Note: Where available, the PDF/Word icon below is provided to view the complete and fully formatted document
 Download Full Day's HansardDownload Full Day's Hansard    View Or Save XMLView/Save XML

Previous Fragment    Next Fragment
Thursday, 28 April 1921

Senator GARDINER - It would come without loss of safety.

Later on I interjected -

Do you think you are helping them when you talk peace by negotiation?

Senator Gardinerreplied

Is talking peace by negotiation leaving off fighting unless both sides leave off?

I think I have read sufficient to justify the statement that a proposition was submitted by the party to which Senator Gardiner belongs for peace by negotiation. During the same speech* Senator Gardiner 6aid -

To me there are three possible endings to the war. I put first, Victory for the Allied arms, j . . . for which I believe all Australia long3; secondly, peace by negotiation, which I and the party to which I belong would accept to-morrow; and the third dread possibility is peace after a German victory.

The first was extremely difficult, though highly desirable, the second could not be considered, and the third was unthinkable.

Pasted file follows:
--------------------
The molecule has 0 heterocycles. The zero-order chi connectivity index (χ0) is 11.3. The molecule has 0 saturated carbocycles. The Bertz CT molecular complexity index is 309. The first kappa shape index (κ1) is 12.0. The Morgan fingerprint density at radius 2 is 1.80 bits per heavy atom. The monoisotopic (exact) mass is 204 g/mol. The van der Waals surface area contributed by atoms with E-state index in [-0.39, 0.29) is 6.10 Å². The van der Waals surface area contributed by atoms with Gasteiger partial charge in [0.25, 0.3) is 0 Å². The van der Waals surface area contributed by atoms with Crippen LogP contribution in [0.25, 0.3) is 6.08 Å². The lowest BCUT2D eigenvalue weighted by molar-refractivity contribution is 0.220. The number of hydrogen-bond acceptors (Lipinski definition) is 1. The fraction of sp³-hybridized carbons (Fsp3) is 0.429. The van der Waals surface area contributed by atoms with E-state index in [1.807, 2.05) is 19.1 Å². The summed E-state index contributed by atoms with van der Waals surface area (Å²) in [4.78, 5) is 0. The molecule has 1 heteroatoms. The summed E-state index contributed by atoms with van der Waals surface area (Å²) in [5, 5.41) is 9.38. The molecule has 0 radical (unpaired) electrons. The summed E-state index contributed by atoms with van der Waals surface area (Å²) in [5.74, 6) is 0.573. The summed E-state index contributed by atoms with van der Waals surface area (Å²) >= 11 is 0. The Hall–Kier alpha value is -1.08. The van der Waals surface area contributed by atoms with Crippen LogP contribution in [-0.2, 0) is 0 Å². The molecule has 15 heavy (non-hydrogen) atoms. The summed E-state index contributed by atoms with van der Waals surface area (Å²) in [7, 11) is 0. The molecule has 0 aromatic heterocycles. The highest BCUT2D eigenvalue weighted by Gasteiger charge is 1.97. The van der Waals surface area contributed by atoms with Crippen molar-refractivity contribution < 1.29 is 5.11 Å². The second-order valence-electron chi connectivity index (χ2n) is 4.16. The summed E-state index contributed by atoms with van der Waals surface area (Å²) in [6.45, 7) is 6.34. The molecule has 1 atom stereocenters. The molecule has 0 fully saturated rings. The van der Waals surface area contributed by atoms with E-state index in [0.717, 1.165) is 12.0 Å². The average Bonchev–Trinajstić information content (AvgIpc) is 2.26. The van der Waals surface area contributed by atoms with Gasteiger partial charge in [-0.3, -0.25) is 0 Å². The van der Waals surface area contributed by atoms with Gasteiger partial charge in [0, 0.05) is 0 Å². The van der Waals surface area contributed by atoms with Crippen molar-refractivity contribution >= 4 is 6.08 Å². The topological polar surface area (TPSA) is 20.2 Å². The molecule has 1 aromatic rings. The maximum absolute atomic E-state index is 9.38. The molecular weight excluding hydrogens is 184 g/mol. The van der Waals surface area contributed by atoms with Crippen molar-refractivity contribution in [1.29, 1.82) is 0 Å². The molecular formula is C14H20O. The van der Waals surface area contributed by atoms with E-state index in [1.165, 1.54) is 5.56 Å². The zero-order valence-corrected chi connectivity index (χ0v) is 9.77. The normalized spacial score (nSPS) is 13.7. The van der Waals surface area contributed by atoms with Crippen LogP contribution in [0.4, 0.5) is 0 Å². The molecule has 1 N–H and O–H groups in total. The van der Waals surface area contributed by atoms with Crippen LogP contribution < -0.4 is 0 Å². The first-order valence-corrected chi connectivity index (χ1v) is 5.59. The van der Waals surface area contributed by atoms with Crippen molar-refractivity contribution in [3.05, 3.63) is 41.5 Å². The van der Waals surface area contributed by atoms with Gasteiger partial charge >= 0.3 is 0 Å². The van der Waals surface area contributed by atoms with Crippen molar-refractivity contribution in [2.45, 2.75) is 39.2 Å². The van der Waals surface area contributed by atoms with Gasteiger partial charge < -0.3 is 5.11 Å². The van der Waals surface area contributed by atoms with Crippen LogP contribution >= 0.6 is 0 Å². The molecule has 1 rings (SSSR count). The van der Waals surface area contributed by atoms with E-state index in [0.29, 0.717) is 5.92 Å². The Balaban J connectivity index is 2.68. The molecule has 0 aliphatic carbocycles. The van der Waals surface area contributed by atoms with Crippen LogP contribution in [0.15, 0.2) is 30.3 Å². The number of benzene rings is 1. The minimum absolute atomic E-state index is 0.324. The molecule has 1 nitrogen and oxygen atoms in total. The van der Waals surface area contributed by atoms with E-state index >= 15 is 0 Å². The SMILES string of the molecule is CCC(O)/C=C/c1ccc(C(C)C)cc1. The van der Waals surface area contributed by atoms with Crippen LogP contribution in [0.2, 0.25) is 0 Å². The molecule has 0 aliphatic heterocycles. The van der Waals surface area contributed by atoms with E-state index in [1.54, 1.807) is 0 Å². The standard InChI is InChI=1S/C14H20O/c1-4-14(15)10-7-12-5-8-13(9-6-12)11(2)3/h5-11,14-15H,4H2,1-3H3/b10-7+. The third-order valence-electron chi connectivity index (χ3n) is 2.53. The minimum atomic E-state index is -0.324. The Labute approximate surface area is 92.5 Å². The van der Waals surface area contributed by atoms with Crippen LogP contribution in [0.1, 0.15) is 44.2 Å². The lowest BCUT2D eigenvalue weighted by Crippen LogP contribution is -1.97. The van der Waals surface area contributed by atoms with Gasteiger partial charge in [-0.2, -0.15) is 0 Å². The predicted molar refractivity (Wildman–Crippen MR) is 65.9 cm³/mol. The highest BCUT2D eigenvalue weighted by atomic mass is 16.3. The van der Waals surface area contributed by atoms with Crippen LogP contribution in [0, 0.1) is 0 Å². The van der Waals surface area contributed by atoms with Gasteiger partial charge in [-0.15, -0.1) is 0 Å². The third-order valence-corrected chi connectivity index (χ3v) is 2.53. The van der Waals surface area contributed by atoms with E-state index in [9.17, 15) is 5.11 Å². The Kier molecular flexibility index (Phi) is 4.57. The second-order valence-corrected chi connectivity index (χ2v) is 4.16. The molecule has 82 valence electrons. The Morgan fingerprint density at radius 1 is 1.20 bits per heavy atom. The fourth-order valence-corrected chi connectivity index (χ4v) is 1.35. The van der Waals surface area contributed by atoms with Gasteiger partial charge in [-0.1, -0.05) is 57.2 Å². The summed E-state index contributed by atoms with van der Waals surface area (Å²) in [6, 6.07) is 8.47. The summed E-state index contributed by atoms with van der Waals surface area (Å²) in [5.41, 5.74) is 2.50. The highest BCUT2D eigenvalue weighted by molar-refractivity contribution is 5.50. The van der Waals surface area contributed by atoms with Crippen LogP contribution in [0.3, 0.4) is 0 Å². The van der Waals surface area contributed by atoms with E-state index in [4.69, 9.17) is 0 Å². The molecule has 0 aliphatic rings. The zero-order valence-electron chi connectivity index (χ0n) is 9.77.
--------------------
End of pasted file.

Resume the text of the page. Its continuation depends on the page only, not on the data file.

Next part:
Senator Gardiner - May I look at the volume of Hansard from which the Minister for Repatriation is quoting?

Senator E D MILLEN (NEW SOUTH WALES) - Certainly. I invite honorable senators in this Chamber, if they have any doubt concerning the impression conveyed by the speech of the honorable senator, to peruse the records and draw their own conclusions. If they do that,,. I have not the slightest doubt that they will realize that I have not twisted the honorable senator's remarks in any way. I have taken, as far as I can, sentences which are complete in themselves, and nowhere can I find anything which would justify me in modifying the statement I made, that on that occasion he was specially urging us to direct our attention to arriving at peace by negotiation.

Suggest corrections